Innovative processes, designs and ideas
Below are some super cool innovations we’ve discovered to create clothes, without compromising on style!
Check out this town that’s turning waste into clothes. A small town in Italy called Prato has built its fortune on taking old scraps and transforming them into new clothes, particularly knitwear and wool pieces.
Good on You
A new application that provides ethical ratings for fashion brands that are based on their impact. This brand rating system brings together standards, certifications and publically available data and offers this knowledge into a simple and accessible 5-point score system. A wonderful way to promote transparency across the fashion industry and which also allows customers to make conscious purchasing decisions.
Produces durable yet rapidly degradable yarns from kelp, a variety of seaweed, which is one of the most regenerative organisms on the planet. Algiknit’s process transforms the biopolymer mixture into a kelp-based thread that can be knitted or 3D printed to minimize waste. The end result is a biodegradable material that operates in a closed-loop product lifecycle.
The brand uses apples to create a leather-like material. Frumat's founder Hannes Parth came up with the idea to develop this plant leather alternative from apple pomace, an industrial waste product used to create sustainable materials that are totally compostable whilst still being durable. The leathers can also be dyed naturally without the chemical harm to the environment.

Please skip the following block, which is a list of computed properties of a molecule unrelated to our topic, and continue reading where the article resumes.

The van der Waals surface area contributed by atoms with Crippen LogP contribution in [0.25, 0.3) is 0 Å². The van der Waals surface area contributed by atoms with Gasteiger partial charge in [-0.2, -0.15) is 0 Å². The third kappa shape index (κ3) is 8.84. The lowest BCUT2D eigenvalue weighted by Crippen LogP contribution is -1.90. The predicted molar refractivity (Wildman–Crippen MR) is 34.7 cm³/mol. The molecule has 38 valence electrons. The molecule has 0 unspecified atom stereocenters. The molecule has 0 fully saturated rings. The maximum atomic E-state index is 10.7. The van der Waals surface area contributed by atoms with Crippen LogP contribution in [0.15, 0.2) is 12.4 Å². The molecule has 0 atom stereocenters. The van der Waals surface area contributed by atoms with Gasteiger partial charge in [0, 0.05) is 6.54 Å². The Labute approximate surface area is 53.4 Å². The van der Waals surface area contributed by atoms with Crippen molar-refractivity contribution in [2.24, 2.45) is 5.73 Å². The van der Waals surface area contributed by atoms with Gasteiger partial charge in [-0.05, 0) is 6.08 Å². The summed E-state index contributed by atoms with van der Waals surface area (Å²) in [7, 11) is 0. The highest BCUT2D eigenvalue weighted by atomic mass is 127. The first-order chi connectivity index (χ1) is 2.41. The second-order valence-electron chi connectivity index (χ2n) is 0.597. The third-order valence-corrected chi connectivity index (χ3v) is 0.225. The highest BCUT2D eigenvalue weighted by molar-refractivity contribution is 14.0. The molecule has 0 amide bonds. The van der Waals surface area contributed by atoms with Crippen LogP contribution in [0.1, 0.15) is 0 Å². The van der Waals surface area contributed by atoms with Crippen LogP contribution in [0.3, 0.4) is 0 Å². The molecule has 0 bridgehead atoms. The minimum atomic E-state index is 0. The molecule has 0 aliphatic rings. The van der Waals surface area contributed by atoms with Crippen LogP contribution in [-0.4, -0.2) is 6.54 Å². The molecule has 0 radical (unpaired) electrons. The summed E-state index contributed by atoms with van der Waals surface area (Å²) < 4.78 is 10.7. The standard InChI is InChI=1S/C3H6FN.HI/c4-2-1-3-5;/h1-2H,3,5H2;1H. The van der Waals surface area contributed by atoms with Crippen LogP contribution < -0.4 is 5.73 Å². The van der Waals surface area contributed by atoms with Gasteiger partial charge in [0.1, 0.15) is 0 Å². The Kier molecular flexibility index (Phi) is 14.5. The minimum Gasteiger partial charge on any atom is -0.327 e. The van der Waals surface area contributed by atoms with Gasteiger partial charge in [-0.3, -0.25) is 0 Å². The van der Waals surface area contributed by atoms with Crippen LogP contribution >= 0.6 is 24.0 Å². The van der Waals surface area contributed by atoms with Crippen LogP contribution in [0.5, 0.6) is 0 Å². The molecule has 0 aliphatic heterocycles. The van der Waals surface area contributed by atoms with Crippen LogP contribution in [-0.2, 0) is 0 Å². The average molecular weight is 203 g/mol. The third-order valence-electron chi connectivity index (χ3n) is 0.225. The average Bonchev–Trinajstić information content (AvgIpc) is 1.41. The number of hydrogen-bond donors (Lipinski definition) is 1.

A compostable plant and pomegranate-based hoodie. This innovative clothing brand has created a hoodie made from the pulp of eucalyptus trees that will break down in a compost heap within eight weeks. Sourced from sustainably managed forests, the plant-based jumper has been dyed using pomegranate and designed to be fully biodegradable and compostable.
Joining the slow fashion movement
1. Inform yourself
Researching into the slow fashion movement and then applying it to what works for you is the first step! Check out some slow fashion book suggestions here, listen to podcasts here, and watch some documentaries and short stories here
2. Make meaningful purchases
Ever gone on a splurge or spontaneous shopping spree and got home to think, what is all this stuff I just bought? Buying quality, practical items that are going to bring meaning into your life is a great exercise to start practicing. Think before you buy.
3. Invest in solid basics
It’s called a capsule wardrobe, made famous by Donna Karan. This wardrobe method encourages you to choose 7 practical, stylish and lasting pieces that you can mix and match with for eternity, (well you know what we mean!)
The past decade has seen a wave of transformation sweep through the fashion industry. Fashion companies and brands have begun to reject certain principles of fast fashion and opt for a more sustainable approach to making clothes.
And we believe it’s important for all companies and brands to be accountable, take responsibility, begin being transparent and make changes to the processes or practices within their production that aren’t sustainable.
Slow fashion is the fastest way to a more sustainable fashion. Slow fashion is the new black, and we are here for it.